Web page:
Light scattering and optical diffusion from willemite spherulites

Kevin M. Knowles, Haider Butt, Afif Batal, Aydin Sabouri, Carl J. Anthony

Research output: Contribution to journalArticlepeer-review

17 Scopus citations


Willemite is a zinc silicate mineral used in modern day pottery as a decorative feature within glazes. It is produced by controlled heat treatment of zinc oxide-containing ceramic glazes. The heat-treated glazes devitrify, producing thin nanoscale needle-like willemite crystals growing in spherulitic morphologies through branching of the needles. We show here that this resulting morphology of willemite crystals in an inorganic glass matrix has a previously unreported strong interaction with light, displaying remarkable optical diffraction patterns. Thin sections of such spherulites act as optical diffusers, enabling light beams to be spread up to 160° in width. Analysis of the interaction between the willemite spherulites and light suggests that the high density of willemite crystals in the spherulites and the length scales associated with both the thickness of the needles and the spacings between branches are together responsible for this optical diffusion behaviour.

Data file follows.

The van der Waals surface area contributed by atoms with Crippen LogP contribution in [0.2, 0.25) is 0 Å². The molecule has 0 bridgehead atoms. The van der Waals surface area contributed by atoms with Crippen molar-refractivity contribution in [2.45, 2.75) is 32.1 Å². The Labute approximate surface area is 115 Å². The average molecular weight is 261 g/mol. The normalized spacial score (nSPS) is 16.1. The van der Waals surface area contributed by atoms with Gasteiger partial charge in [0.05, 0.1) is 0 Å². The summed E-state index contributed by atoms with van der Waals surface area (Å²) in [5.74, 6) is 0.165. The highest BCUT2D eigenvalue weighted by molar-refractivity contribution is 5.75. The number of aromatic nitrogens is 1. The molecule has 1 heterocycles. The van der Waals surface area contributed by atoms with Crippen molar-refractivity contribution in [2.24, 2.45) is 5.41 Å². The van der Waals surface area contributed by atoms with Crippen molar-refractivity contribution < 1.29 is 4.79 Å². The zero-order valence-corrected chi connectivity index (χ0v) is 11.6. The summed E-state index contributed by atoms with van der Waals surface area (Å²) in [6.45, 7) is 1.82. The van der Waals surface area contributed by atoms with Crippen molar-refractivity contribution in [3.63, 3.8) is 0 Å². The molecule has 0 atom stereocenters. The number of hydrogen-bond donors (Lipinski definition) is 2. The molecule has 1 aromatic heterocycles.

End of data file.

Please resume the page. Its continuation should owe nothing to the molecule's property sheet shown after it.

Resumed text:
Original languageBritish English
Pages (from-to)163-172
Number of pages10
JournalOptical Materials
StatePublished - 1 Feb 2016


  • Diffraction
  • Diffusers
  • Light scattering
  • Nanoscale spacings
  • Willemite


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